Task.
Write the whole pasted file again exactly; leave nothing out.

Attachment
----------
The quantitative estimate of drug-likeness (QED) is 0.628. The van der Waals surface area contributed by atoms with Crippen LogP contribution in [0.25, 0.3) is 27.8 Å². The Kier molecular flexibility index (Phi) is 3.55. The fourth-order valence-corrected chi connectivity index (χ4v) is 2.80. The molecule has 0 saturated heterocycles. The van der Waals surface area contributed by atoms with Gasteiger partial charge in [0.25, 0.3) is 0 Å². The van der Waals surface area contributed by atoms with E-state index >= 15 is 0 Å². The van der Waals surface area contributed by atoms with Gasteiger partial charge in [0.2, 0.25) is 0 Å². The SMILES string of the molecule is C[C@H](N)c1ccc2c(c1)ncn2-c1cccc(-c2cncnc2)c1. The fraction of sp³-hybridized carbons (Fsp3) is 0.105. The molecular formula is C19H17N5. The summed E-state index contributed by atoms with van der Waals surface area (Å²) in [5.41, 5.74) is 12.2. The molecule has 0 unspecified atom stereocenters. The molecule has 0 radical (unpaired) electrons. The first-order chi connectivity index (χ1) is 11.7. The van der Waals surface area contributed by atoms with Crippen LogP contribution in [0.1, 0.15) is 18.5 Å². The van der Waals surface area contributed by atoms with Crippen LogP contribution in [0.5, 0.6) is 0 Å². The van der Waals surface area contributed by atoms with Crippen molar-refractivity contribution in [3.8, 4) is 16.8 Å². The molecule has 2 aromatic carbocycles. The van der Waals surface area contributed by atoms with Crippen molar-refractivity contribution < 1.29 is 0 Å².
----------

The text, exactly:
The quantitative estimate of drug-likeness (QED) is 0.628. The van der Waals surface area contributed by atoms with Crippen LogP contribution in [0.25, 0.3) is 27.8 Å². The Kier molecular flexibility index (Phi) is 3.55. The fourth-order valence-corrected chi connectivity index (χ4v) is 2.80. The molecule has 0 saturated heterocycles. The van der Waals surface area contributed by atoms with Gasteiger partial charge in [0.25, 0.3) is 0 Å². The van der Waals surface area contributed by atoms with E-state index >= 15 is 0 Å². The van der Waals surface area contributed by atoms with Gasteiger partial charge in [0.2, 0.25) is 0 Å². The SMILES string of the molecule is C[C@H](N)c1ccc2c(c1)ncn2-c1cccc(-c2cncnc2)c1. The fraction of sp³-hybridized carbons (Fsp3) is 0.105. The molecular formula is C19H17N5. The summed E-state index contributed by atoms with van der Waals surface area (Å²) in [5.41, 5.74) is 12.2. The molecule has 0 unspecified atom stereocenters. The molecule has 0 radical (unpaired) electrons. The first-order chi connectivity index (χ1) is 11.7. The van der Waals surface area contributed by atoms with Crippen LogP contribution in [0.1, 0.15) is 18.5 Å². The van der Waals surface area contributed by atoms with Crippen LogP contribution in [0.5, 0.6) is 0 Å². The van der Waals surface area contributed by atoms with Crippen molar-refractivity contribution in [3.8, 4) is 16.8 Å². The molecule has 2 aromatic carbocycles. The van der Waals surface area contributed by atoms with Crippen molar-refractivity contribution < 1.29 is 0 Å².